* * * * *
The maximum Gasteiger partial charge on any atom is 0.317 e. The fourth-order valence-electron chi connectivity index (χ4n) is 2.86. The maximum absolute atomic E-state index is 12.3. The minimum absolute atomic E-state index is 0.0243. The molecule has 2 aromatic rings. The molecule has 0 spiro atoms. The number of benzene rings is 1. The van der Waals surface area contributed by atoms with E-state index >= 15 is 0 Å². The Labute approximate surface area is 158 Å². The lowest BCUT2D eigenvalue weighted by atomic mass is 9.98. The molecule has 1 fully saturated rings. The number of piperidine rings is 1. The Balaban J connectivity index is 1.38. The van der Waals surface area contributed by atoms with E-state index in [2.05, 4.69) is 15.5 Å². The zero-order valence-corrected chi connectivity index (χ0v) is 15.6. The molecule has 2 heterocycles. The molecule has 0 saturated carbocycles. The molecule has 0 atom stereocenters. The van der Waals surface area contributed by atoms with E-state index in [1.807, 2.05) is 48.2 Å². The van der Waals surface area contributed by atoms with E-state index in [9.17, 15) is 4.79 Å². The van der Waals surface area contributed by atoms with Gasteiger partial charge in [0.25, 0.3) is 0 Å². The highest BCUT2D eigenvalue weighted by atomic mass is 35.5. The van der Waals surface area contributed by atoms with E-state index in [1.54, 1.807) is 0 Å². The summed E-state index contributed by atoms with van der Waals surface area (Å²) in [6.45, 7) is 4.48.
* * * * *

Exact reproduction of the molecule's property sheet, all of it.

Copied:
The maximum Gasteiger partial charge on any atom is 0.317 e. The fourth-order valence-electron chi connectivity index (χ4n) is 2.86. The maximum absolute atomic E-state index is 12.3. The minimum absolute atomic E-state index is 0.0243. The molecule has 2 aromatic rings. The molecule has 0 spiro atoms. The number of benzene rings is 1. The van der Waals surface area contributed by atoms with E-state index >= 15 is 0 Å². The Labute approximate surface area is 158 Å². The lowest BCUT2D eigenvalue weighted by atomic mass is 9.98. The molecule has 1 fully saturated rings. The number of piperidine rings is 1. The Balaban J connectivity index is 1.38. The van der Waals surface area contributed by atoms with E-state index in [2.05, 4.69) is 15.5 Å². The zero-order valence-corrected chi connectivity index (χ0v) is 15.6. The molecule has 2 heterocycles. The molecule has 0 saturated carbocycles. The molecule has 0 atom stereocenters. The van der Waals surface area contributed by atoms with E-state index in [1.807, 2.05) is 48.2 Å². The van der Waals surface area contributed by atoms with E-state index in [9.17, 15) is 4.79 Å². The van der Waals surface area contributed by atoms with Gasteiger partial charge in [0.25, 0.3) is 0 Å². The highest BCUT2D eigenvalue weighted by atomic mass is 35.5. The van der Waals surface area contributed by atoms with E-state index in [1.54, 1.807) is 0 Å². The summed E-state index contributed by atoms with van der Waals surface area (Å²) in [6.45, 7) is 4.48.